The preacher said that this man foolishly made two big mistakes:

(1)   He forgot about (or chose to ignore) God

(2)   He forgot about (or chose to ignore) the judgement to come

Wednesday, September 26, 2018

"God must have something better planned for you!"

Godly and well-meaning Christians sometimes try to comfort one another. Say you didn't get that amazing-looking perfect-fit job you had set your heart on. Some keen brother or sister is likely to say to you, "well, God has an amazing plan for you life: he's got something much better in store for you."

Has he? Well, yes and no. It all depends what you mean by better.

You didn't get the great 60K job? God has 90K and a company car in store for you? Maybe. Maybe not.

It is vital for our happiness and long-term faith that we are clear exactly what God has and has not promised.

Yes, he has amazing plans for you and for the world which really are better than all you could hope and imagine.

But it may be martyrdom - and perhaps a secret unheroic one at that. It might be unemployment. Or mental health problems. Or financial insecurity. Or just plodding on in the ordinary.

God has promised to be with you and to make you more like Jesus and to get you to glory, if you will trust in him. And that is better by far.

We do look to a better city, but it is a heavenly one who's architect and builder is God. He means to give you great riches. Maybe in the next five minutes; maybe only beyond the grave.

What is your best? It is cross and then resurrection. That, we know, is God's plan. The rest is just detail, circumstances, background. In a way it hardly matters.

The great thing is to set your heart on things above, where Christ is seated at the right hand of the Father, and on things to come. We pray for God's kingdom to come on earth as it is in heaven, but it is only given to us to play the part we are given. It may be in great apparent success or not, but the victory is already won and it is glorious beyond our comprehension. All our triumphs and failures, real or imagined, will be caught up in God's better, best plan. As we await the consummation and renewal of all things, we take the next step with Christ before us and with us and in us. We are more than conquerors, even if outwardly we are wasting away.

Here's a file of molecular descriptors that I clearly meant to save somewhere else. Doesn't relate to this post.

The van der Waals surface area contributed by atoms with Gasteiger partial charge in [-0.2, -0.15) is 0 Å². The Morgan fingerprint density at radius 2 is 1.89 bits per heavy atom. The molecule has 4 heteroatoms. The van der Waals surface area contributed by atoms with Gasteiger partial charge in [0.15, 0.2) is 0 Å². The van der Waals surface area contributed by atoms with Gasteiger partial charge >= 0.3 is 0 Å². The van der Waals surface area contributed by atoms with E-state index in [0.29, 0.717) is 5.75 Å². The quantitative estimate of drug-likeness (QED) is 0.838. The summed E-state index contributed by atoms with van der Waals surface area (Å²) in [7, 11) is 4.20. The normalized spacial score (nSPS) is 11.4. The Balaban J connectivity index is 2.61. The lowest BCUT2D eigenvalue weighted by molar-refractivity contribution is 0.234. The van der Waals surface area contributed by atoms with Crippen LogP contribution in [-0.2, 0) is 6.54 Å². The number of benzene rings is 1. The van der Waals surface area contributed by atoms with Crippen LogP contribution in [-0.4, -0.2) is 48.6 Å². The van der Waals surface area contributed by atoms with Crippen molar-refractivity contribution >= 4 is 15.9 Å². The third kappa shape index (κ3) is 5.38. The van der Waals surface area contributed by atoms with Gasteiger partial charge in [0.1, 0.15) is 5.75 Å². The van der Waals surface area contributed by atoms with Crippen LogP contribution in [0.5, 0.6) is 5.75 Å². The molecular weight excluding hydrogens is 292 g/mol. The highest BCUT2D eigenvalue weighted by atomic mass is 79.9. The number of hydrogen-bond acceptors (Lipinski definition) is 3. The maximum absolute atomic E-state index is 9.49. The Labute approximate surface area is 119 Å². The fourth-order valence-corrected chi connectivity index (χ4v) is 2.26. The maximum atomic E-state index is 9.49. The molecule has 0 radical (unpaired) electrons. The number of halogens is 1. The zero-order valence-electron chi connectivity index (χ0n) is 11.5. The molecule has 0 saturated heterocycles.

Saturday, September 22, 2018

Giles Fraser on the cosmological argument

I caught a bit of this programme as I drove to a meeting this week and it struck me as interesting on the idea of God as necessary being.

Luke 11:1-13 a sermon outline

Look away now if you plan to attend Dallington or Warbleton Parish Churches in the AM. Here is the latest draft of the handout:

Luke 11:1-13 (page 1042)


“Lord, teach us to pray” (v1)

(1) A PATTERN: ‘When you pray, say, “Father…”’ (vv1-4)

(i) The priority of the kingdom of God (v2)

(ii) Provision of daily necessities, physical and spiritual (v3)

(iii) Pardon of sin (v4)

(iv) Protection from temptation (v4)

(2) A PARABLE: God is a better friend, who is able and willing to help, so pray with bold persistence (vv5-8)

(3) A PROMISE: God is a better father, who knows how to give good gifts to his children, so pray with expectant confidence (vv9-13)

Monday, September 17, 2018


From Our Own Correspondent: Fergal Keane's letter to his newborn son, Daniel, back in 1997. Audio. 


Prayer - a poem

You may wish to look away now if you are expecting to hear me preach on Sunday morning.

Luke 11:9

The Difference

Author unknown

I got up early one morning and rushed right into the day. 
I had so much to accomplish that I didn't have time to pray. 
Problems just tumbled about me, and heavier came each task. 
"Why doesn't God help me?" I wondered. 
He answered, "You didn't ask," 

I wanted to see joy and beauty, but the day toiled on, gray and bleak. 
I wondered why God didn't show me. 
He said, "But you didn't seek."

I tried to come into God's presence. I used all my keys at the lock. 
God gently and lovingly chided, "My child, you didn't knock." 

I woke up early this morning and paused before entering the day. 
I had so much to accomplish that I had to take time to pray.